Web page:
Measles in Dadu: Gulann’s Story
The 16 of November is a warm sunny day in Dadu, southern Pakistan. It is also the day before Eid, the biggest religious festivity in the country. However, the WHO team approaches the village of Karampur, where Gulann and her daughter Sapona live, with a heavy heart. Their visit’s objective is to do a follow up of this small community, which has lost nine of their children to Measles in the past three weeks, and to make sure that all children in the village have been vaccinated in the ongoing emergency campaign. Dadu district has reported 53 cases of measles in three weeks, 11 of which are deaths.
Gulann watches with empty eyes as the WHO doctors check the children’s arms for the vaccination mark. Her five year old daughter Sapona, half asleep, holds her tightly, as if afraid that she too would vanish from her life. Gulann has lost three of her four children in the measles outbreak, and Sapona all her siblings. Despite the sadness that grips everyone in Karapur, the women bring colorful fabrics and drop them on a “charpai” - a low wide hammock- for their WHO guests to sit, attesting the resilience of Pakistani hospitality. Dr Laghari uses the charpai as his examining coach to check Sapona’s temperature, her skin and her arm. “She is doing fine, and she has been vaccinated”, he says, his face openly relieved.
On 11 November, just six days before the team's visit, Dr Tasleem Junenjo of the Aga Khan Medical camp in Tent City Bus Terminal in Dadu had called WHO's DEW’s surveillance officer in Dadu to report that that a case of post-measles complications had been identified. Following standard procedure, WHO immediately sent a team to investigate. The team found two deaths in the camp, and nine others in the nearby village of Karampur that could be attributed to measles. As they tried to establish whether the deaths were connected, they discovered that a family had been traveling to and from Karampur and the tent city camp. This impoverished family was trying to find some relief to the hardship that also strikes some of the residents of Dadu, even if they were not directly affected or displaced by the flood. Two of the children in this family had died a few weeks ago most likely due to measles. Their new born girl didn’t make it through either and died at 12 days of birth, “possibly a case of neonatal tetanus” says Dr Laghari.
The team's report shook WHO's Disease Early Warning System (DEWS) coordination team in Islamabad. WHO deployed staff to immediately begin vaccinating all children in camps and nearby villages in Dadu against measles. WHO and Ministry of Health counterparts worked throughout Eid to organize and implement the vaccination campaign. On the15 and the 20 November a total of 3904 children between six months and five years old were vaccinated. WHO plans to conduct a second mass vaccination in the entire district in December.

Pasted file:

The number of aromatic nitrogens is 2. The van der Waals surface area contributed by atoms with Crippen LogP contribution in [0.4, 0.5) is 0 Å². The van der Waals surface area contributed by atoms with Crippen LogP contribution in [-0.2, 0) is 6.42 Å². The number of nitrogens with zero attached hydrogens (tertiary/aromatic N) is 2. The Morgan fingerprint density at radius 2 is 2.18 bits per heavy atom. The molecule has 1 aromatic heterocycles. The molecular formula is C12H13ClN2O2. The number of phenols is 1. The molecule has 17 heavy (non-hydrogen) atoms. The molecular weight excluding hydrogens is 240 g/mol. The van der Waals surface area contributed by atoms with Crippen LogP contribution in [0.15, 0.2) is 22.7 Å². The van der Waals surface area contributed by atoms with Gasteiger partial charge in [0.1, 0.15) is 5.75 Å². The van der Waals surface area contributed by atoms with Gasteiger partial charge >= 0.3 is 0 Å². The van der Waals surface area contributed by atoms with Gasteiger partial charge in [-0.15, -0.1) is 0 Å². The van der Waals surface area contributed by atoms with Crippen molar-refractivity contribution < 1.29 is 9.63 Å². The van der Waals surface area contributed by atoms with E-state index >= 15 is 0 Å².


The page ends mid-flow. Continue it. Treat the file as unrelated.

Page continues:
Measles is a highly contagious disease that combines very badly with malnutrition as it undermines the immune system. It is a concern in any IDP situation where people from different places come together to live in a reduced space, enhancing the risks of spread of communicable diseases. The population that was affected by the flood in Sindh was rather underserved, and therefore, many of the children displaced had not been vaccinated. 168 cases of measles have been so far reported in the flooded areas, with Dadu, Ghotki and Kashmore presenting concerning outbreaks.
“It is worrisome that some of these deaths in Dadu occurred three weeks ago, and that we didn’t know anything about them earlier”, reflects Dr Iliana Mourad, head of WHO's office in Sukkur Hub. There are two main reasons for this gap of reporting: “Urruri (the local name for measles) is very stigmatized”, comments Dr Suhail, a DEWS surveillance officer. "People are very scared of the symptoms of measles. Often urruri victims are left in isolation, to sweat it off or die if God has decided it is their time. Ovbiously these cases are not reported. But even if families take the sick children to a health practitioner, some of them do not report the case to the Ministry of Health or DEWS. In fact, many health practitioners are not even qualified to practice medicine” he says. WHO is aware of this gap in reporting and is working to build a stronger network that includes private health practitioners. For DEWS to be effective, it is paramount that every single case of these communicable diseases is immediately reported and promptly investigated.
Gulann explains to the team that she had brought her kid to a doctor in the fish market “Aneela, woke up one day with a high fever and diarrhoea, and then I saw that she could not breath normally, I knew it was bad so I took her to the doctor. He gave her medication and admitted her in the hospital but she died. Ayaz and Kajul got sick later, and they died last week. They were not even admitted to the Hospital”. Too often hospitals are overcrowded and do not have a proper isolation room for contagious diseases. Admitting a case of measles could put at risk the rest of the patients. Gulann looks at her daughter with painstriken eyes “I have only Sapona left with me now” she whispers, caressing her daughter’s fingers softly.
“Measles, like other communicable diseases we are seeing in Pakistan, is extremely contagious and can kill children but it is easily preventable with vaccination. Impeding the spread of these diseases is one of main objectives of WHO in Pakistan. For that we need the collaboration of all health service providers including private medical practitioners”-says Dr Guido Sabatinelli, WHO Representative in Pakistan – “Stories like Gulann’s should not occur again”.